C is for Calvinism

I should say something about Calvinism at the outset: I am not particularly fond of this brand of theology. I wanted to mention this as a “disclaimer” of sorts because I have biases toward the “opposing” view (known as Arminianism, though that distinction is problematic by itself). With that said, I believe that “Calvinists” are Christians too and I will not attempt to split the church of Christ simply because I have a different understanding of theology. I will attempt to provide a fair representation of this system of theology and, if you think that I have misrepresented this position, please leave a respectful comment and we can have a dialogue about this theology.

Calvinism is a misnomer. It is named after John Calvin and his system of thought, but the idea, popularly referred to as Calvinism, was present long before the 16th century when Calvin came on the scene. Really this system of thought traces back to popular thinkers such as Augustine that came along prior to John Calvin. However, for ease of reference, I will continue to call this system of theology Calvinism.

Calvinism is an important theology, because of its wide range of influence, that emphasizes, primarily, the sovereignty of God. It suggests that God is all-powerful, even to the point of possessing and exercising complete and total control. This sovereignty is present in many aspects: from the salvation of person, to the creation of the world, to the security of one’s salvation, etc.

Though it may not be complete, one of the most helpful “tools” in describing Calvinism is the acronym “TULIP”. I will explain what each letter stands for as well as provide a brief description of what each tenet of theology implies:

  • Total Depravity – The idea of Total Depravity suggests that humans are corrupted totally by sin and that, on our own, we can do no good deed that pleases God.
  • Unconditional Election – Because humans are corrupted so totally by sin, they cannot save themselves. Therefore, God takes the initiative and he chooses that some will be saved (these are called the “elect”) and that some will not (these are called the “reprobate”). God chooses who will be saved based on his own purposes and not based on anything that the person has done.
  • Limited Atonement – Because God chooses some to be saved and not others, the effects of Jesus death only saves those who are part of the elect.
  • Irresistible Grace – And, because of God’s perfect power and sovereign decree, those who are part of the elect will come to salvation and it cannot be denied or resisted.
  • Perseverance of the Saints – Because the elect will come to salvation, due to God’s election of them, the elect cannot fall away from this state of salvation. One then cannot “lose their salvation”, as it were.

Calvinism is often contrasted with Arminianism which, although they share the same basic, creedal affirmations of a Triune God, Jesus’ divinity, etc., they are different in their outlook of salvation. On the website for the Society of Evangelical Arminians, they provide a counter acronym, “FACTS”, that is helpful in comparing the two views:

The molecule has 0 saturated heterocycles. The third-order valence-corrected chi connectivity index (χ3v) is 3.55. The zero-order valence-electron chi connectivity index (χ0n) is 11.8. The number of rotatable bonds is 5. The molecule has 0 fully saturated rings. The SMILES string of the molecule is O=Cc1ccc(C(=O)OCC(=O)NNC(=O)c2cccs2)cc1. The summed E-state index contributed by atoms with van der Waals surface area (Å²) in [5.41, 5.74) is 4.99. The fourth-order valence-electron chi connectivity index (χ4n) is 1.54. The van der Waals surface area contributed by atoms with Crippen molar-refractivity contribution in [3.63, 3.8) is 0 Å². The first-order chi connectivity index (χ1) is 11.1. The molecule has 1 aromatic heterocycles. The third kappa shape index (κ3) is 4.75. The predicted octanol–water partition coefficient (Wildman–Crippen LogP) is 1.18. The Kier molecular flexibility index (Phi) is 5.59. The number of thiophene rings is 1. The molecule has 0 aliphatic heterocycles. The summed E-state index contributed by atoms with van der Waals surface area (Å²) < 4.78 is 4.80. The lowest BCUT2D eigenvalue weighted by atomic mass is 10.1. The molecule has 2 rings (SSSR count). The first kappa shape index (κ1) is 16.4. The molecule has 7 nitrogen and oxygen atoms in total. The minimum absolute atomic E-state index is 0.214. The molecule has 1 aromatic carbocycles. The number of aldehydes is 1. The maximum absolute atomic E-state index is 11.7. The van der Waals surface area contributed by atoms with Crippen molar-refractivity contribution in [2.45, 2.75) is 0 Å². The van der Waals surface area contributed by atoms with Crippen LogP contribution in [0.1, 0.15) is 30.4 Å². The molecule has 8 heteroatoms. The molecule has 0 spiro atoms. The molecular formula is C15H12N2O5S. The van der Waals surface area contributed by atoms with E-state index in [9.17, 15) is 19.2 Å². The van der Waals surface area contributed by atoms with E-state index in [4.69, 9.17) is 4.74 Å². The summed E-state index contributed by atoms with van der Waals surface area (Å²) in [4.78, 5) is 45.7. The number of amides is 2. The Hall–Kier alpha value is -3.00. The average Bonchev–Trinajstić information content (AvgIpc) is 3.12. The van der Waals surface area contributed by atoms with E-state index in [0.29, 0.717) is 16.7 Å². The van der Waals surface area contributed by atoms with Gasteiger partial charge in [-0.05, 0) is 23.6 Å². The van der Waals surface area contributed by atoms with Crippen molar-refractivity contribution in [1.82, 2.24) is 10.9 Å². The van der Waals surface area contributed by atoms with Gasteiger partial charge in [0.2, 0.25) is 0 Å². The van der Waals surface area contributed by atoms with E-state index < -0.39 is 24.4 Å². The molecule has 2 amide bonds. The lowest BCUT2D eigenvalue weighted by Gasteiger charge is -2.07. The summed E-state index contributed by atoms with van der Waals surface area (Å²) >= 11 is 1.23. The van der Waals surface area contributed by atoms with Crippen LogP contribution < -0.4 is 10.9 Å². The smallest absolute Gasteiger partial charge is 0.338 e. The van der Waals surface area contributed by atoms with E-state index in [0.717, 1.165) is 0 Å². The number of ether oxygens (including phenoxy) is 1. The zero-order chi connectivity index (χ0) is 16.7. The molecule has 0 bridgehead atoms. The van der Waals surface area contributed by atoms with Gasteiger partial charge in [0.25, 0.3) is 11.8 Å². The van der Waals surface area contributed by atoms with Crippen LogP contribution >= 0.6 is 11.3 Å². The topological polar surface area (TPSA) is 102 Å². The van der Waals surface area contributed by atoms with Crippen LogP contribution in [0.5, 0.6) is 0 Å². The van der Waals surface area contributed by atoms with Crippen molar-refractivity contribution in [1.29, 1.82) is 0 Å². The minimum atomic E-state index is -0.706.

• Freed to Believe by God’s Grace – God frees the human will so that the human can believe upon God for salvation.
  • Atonement for All – Salvation, through Christ alone, by grace, is offered to all people. However, only those who freely choose Christ will be saved.
  • Conditional Election – One’s participation in election, the saved people of God, is dependent upon the person’s choosing of Christ. Arminians do not believe this to be a good work that saves them, but, rather, it is a willing submission to the grace of God for their salvation.
  • Total Depravity – See above.
  • Security in Christ – So long as one continually believes upon Christ for their salvation and continually walks with him, that person is considered to be part of the elect and, therefore, saved.

These systems have “butt heads” for many years. Oftentimes this causes denominations who follow these different theologies to attend different churches (Calvinists often attend Presbyterian, Reformed, Reformed Baptist, and some Baptist churches and Arminians attend Methodist, Pentecostal, and some Baptist churches, though these are generalizations, of course) and get into heated online debates.

The important thing to recognize in this brief discussion about these two theologies is that they both have their merits. They are both influential and have had great impacts upon the Christian community. They both seem to have their views supported by Scripture. And they both represent humanity’s struggle to wrap their minds around the majesty and immensity of the deity that we call God.

I do not have the time to explore the issues that I take with Calvinism or the issues that Calvinism has with Arminianism, but I hope that I have provided a survey of these two theologies that helps you to understand, or at least inquire into, what you believe for yourself. Calvinists are, indeed, my brothers and sisters in Christ and I love them dearly.

Next Post: D is for Denominations (and the Church)


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